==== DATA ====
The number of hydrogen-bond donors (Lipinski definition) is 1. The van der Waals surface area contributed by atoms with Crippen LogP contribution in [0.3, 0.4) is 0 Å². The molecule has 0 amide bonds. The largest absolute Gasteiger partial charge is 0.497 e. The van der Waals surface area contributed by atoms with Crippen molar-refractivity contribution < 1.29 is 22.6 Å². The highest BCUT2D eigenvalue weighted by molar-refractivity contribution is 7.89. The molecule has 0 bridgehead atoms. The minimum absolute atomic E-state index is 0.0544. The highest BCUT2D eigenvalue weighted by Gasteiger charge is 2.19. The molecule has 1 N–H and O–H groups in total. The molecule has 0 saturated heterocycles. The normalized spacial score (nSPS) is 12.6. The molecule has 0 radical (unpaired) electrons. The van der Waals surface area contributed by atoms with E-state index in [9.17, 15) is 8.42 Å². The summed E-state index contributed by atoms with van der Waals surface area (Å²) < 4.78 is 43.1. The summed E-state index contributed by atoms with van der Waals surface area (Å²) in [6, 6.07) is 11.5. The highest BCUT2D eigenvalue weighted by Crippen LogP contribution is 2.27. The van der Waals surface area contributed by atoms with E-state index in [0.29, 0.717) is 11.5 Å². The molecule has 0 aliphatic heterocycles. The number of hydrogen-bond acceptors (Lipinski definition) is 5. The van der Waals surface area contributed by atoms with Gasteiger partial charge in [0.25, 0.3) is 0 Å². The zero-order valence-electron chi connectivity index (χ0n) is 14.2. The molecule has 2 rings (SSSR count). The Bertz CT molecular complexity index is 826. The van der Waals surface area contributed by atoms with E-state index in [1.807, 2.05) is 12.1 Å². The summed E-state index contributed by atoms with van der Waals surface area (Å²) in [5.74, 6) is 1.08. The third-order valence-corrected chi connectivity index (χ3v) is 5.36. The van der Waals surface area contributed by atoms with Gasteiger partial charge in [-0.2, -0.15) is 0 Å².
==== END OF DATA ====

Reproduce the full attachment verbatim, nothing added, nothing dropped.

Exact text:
The number of hydrogen-bond donors (Lipinski definition) is 1. The van der Waals surface area contributed by atoms with Crippen LogP contribution in [0.3, 0.4) is 0 Å². The molecule has 0 amide bonds. The largest absolute Gasteiger partial charge is 0.497 e. The van der Waals surface area contributed by atoms with Crippen molar-refractivity contribution < 1.29 is 22.6 Å². The highest BCUT2D eigenvalue weighted by molar-refractivity contribution is 7.89. The molecule has 0 bridgehead atoms. The minimum absolute atomic E-state index is 0.0544. The highest BCUT2D eigenvalue weighted by Gasteiger charge is 2.19. The molecule has 1 N–H and O–H groups in total. The molecule has 0 saturated heterocycles. The normalized spacial score (nSPS) is 12.6. The molecule has 0 radical (unpaired) electrons. The van der Waals surface area contributed by atoms with E-state index in [9.17, 15) is 8.42 Å². The summed E-state index contributed by atoms with van der Waals surface area (Å²) < 4.78 is 43.1. The summed E-state index contributed by atoms with van der Waals surface area (Å²) in [6, 6.07) is 11.5. The highest BCUT2D eigenvalue weighted by Crippen LogP contribution is 2.27. The van der Waals surface area contributed by atoms with E-state index in [0.29, 0.717) is 11.5 Å². The molecule has 0 aliphatic heterocycles. The number of hydrogen-bond acceptors (Lipinski definition) is 5. The van der Waals surface area contributed by atoms with Gasteiger partial charge in [0.25, 0.3) is 0 Å². The zero-order valence-electron chi connectivity index (χ0n) is 14.2. The molecule has 2 rings (SSSR count). The Bertz CT molecular complexity index is 826. The van der Waals surface area contributed by atoms with E-state index in [1.807, 2.05) is 12.1 Å². The summed E-state index contributed by atoms with van der Waals surface area (Å²) in [5.74, 6) is 1.08. The third-order valence-corrected chi connectivity index (χ3v) is 5.36. The van der Waals surface area contributed by atoms with Gasteiger partial charge in [-0.2, -0.15) is 0 Å².